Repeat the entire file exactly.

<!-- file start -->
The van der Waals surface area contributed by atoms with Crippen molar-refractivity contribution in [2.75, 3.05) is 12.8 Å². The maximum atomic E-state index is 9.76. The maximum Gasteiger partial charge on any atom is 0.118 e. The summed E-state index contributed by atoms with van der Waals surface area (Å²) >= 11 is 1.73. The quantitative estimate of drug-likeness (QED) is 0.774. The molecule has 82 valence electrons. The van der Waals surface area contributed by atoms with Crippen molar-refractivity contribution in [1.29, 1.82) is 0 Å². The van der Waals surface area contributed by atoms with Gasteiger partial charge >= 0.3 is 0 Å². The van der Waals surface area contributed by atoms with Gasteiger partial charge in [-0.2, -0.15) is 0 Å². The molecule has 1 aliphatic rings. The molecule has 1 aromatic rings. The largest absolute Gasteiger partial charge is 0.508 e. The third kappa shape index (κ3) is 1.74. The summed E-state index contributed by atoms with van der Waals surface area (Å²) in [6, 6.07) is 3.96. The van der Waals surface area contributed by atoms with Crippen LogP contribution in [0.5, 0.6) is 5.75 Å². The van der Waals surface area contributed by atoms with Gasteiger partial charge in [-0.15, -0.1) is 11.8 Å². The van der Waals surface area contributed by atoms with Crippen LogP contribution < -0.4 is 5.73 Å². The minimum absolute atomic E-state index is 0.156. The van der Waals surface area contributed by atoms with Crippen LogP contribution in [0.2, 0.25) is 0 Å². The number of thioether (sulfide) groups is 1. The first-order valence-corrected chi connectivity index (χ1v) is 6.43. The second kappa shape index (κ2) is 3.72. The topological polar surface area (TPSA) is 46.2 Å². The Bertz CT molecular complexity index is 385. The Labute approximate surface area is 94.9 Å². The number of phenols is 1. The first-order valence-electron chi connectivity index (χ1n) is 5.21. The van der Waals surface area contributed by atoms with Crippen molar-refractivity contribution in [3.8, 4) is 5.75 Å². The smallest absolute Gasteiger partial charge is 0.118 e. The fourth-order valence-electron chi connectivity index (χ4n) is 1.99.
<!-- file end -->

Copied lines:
The van der Waals surface area contributed by atoms with Crippen molar-refractivity contribution in [2.75, 3.05) is 12.8 Å². The maximum atomic E-state index is 9.76. The maximum Gasteiger partial charge on any atom is 0.118 e. The summed E-state index contributed by atoms with van der Waals surface area (Å²) >= 11 is 1.73. The quantitative estimate of drug-likeness (QED) is 0.774. The molecule has 82 valence electrons. The van der Waals surface area contributed by atoms with Crippen molar-refractivity contribution in [1.29, 1.82) is 0 Å². The van der Waals surface area contributed by atoms with Gasteiger partial charge >= 0.3 is 0 Å². The van der Waals surface area contributed by atoms with Gasteiger partial charge in [-0.2, -0.15) is 0 Å². The molecule has 1 aliphatic rings. The molecule has 1 aromatic rings. The largest absolute Gasteiger partial charge is 0.508 e. The third kappa shape index (κ3) is 1.74. The summed E-state index contributed by atoms with van der Waals surface area (Å²) in [6, 6.07) is 3.96. The van der Waals surface area contributed by atoms with Crippen LogP contribution in [0.5, 0.6) is 5.75 Å². The van der Waals surface area contributed by atoms with Gasteiger partial charge in [-0.15, -0.1) is 11.8 Å². The van der Waals surface area contributed by atoms with Crippen LogP contribution < -0.4 is 5.73 Å². The minimum absolute atomic E-state index is 0.156. The van der Waals surface area contributed by atoms with Crippen LogP contribution in [0.2, 0.25) is 0 Å². The number of thioether (sulfide) groups is 1. The first-order valence-corrected chi connectivity index (χ1v) is 6.43. The second kappa shape index (κ2) is 3.72. The topological polar surface area (TPSA) is 46.2 Å². The Bertz CT molecular complexity index is 385. The Labute approximate surface area is 94.9 Å². The number of phenols is 1. The first-order valence-electron chi connectivity index (χ1n) is 5.21. The van der Waals surface area contributed by atoms with Crippen molar-refractivity contribution in [3.8, 4) is 5.75 Å². The smallest absolute Gasteiger partial charge is 0.118 e. The fourth-order valence-electron chi connectivity index (χ4n) is 1.99.